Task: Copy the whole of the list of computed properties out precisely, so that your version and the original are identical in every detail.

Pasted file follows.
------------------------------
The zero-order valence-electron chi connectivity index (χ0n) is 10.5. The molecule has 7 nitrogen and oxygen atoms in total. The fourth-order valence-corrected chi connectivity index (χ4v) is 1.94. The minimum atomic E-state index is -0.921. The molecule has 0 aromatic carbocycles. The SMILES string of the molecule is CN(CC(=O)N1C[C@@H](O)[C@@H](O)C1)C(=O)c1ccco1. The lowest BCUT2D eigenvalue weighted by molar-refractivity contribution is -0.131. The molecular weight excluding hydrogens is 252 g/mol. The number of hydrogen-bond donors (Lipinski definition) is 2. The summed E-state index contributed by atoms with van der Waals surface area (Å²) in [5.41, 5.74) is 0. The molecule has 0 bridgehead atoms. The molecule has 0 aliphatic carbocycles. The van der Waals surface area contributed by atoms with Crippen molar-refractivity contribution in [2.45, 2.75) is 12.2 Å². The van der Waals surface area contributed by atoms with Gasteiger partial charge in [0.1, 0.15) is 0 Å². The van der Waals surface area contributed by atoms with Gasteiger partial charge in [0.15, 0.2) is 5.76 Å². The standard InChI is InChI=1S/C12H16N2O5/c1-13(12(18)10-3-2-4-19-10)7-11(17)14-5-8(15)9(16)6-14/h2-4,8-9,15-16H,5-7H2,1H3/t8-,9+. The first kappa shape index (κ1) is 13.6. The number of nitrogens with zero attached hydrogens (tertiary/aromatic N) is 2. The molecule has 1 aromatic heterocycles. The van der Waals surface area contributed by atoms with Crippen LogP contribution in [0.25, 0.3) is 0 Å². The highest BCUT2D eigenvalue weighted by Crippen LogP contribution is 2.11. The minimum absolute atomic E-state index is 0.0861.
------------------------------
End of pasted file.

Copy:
The zero-order valence-electron chi connectivity index (χ0n) is 10.5. The molecule has 7 nitrogen and oxygen atoms in total. The fourth-order valence-corrected chi connectivity index (χ4v) is 1.94. The minimum atomic E-state index is -0.921. The molecule has 0 aromatic carbocycles. The SMILES string of the molecule is CN(CC(=O)N1C[C@@H](O)[C@@H](O)C1)C(=O)c1ccco1. The lowest BCUT2D eigenvalue weighted by molar-refractivity contribution is -0.131. The molecular weight excluding hydrogens is 252 g/mol. The number of hydrogen-bond donors (Lipinski definition) is 2. The summed E-state index contributed by atoms with van der Waals surface area (Å²) in [5.41, 5.74) is 0. The molecule has 0 bridgehead atoms. The molecule has 0 aliphatic carbocycles. The van der Waals surface area contributed by atoms with Crippen molar-refractivity contribution in [2.45, 2.75) is 12.2 Å². The van der Waals surface area contributed by atoms with Gasteiger partial charge in [0.1, 0.15) is 0 Å². The van der Waals surface area contributed by atoms with Gasteiger partial charge in [0.15, 0.2) is 5.76 Å². The standard InChI is InChI=1S/C12H16N2O5/c1-13(12(18)10-3-2-4-19-10)7-11(17)14-5-8(15)9(16)6-14/h2-4,8-9,15-16H,5-7H2,1H3/t8-,9+. The first kappa shape index (κ1) is 13.6. The number of nitrogens with zero attached hydrogens (tertiary/aromatic N) is 2. The molecule has 1 aromatic heterocycles. The van der Waals surface area contributed by atoms with Crippen LogP contribution in [0.25, 0.3) is 0 Å². The highest BCUT2D eigenvalue weighted by Crippen LogP contribution is 2.11. The minimum absolute atomic E-state index is 0.0861.